On Sunday October 11th I volunteered with the UMD College of Agriculture and Natural Resources at Anne Arundel County’s Agricultural Education Day at Y Worry Farm in Davidsonville MD. The Capital Gazette published an article about the event here. I would first like to thank Dr. Bill Phillips and Ms. Glori Hyman for their help at the booth and for encouraging me to bring my research poster.
Ag Education day was geared towards families with younger children, but there were many parents, older children, and non-traditional students interested in UMD’s ag programs. There are many great agriculture degree programs (undergraduate and graduate) at UMD, although there is an unfortunate perception that we do not have strong ag programs. It was nice to be able to share the programs and research here with fellow Marylanders.
In addition to working the College of Ag booth, I brought my most current research poster (see picture) and some cover crop seedlings I had planted specifically for the event. I was pleasantly surprised by the interest in my research. From people wanting to know why farmers use cover crops, to gardeners interested in growing Forage Radish in their home gardens, to children who were drawn to the seedlings, I was able to talk about my research at length with many people. It was also great to see younger kids interested in learning what the cover crop seedlings would become. I got a “wow, that’s so cool,” when I explained that the wheat would “grow up” and turn into bread. This event reaffirmed how important it is to get children interested in agriculture; they might be little now, but in 20-30 years they will make political decisions about food and the environment, invent new technologies to improve our food system, and farm in a world with 9 billion people. The more we teach them now, the more well informed they will be when they have to make tough decisions.
Being at Ag Education Day renewed my passion for education and outreach. I hope together as an Agroecology lab we can work towards educating more children and young adults about agriculture and the environment through education and outreach programs.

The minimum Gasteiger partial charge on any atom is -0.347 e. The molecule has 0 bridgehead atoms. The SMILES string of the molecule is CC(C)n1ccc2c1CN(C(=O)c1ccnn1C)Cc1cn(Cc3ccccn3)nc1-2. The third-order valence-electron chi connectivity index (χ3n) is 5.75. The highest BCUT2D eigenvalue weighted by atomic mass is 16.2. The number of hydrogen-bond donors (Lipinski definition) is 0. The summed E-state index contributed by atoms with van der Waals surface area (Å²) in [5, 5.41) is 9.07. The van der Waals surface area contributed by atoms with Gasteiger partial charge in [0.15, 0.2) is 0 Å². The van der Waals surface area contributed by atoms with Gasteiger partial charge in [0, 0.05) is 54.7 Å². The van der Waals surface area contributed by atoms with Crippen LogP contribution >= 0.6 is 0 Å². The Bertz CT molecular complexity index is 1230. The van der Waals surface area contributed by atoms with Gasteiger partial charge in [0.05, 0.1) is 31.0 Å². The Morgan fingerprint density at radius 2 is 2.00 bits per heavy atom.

Last week North Harford High School’s agricultural magnet program came and visited University of Maryland’s Plant Science Department. In an effort to familiarize the students with The Plant Science Department, and teach them about the scientific research process, they asked for two graduate students to speak to them about their research and the research process. I immediately volunteered, as I am a North Harford alumna! I was uneasy about how to present my research because I wasn’t sure of their knowledge about cover crops and allelochemicals, but the students seemed very interested and asked questions about my research at the end! Not only was it good practice speaking in front of an audience, which I was very nervous about, but it was also good practice for conveying my data as a new graduate student.
Coming from a small farming community in Northern Maryland, I also felt it was important to talk to the students to show them that studying agriculture at UMD can improve farming methods and make farming more sustainable; something they could take back to their own farms. The students admitted to feeling overwhelmed by the big city atmosphere of College Park, but I thought it would be reassuring to the students to see someone from their hometown at UMD. Overall, it was a great experience reaching out to high school students about research and the Plant Science Department, and it gave me good practice on how to present my data.
- Briana Otta
Dr. Kate Tully
Kate is an Assistant Professor of Agroecology at the University of Maryland.
Dani is a PhD student in the AgroEcoLab and studies the effects of sea level rise on coastal farming communities and estuarine biogeochemistry.
Resham is a PhD student in the AgroEcoLab and studies how to improve water and nutrient use efficiency in cover crop systems.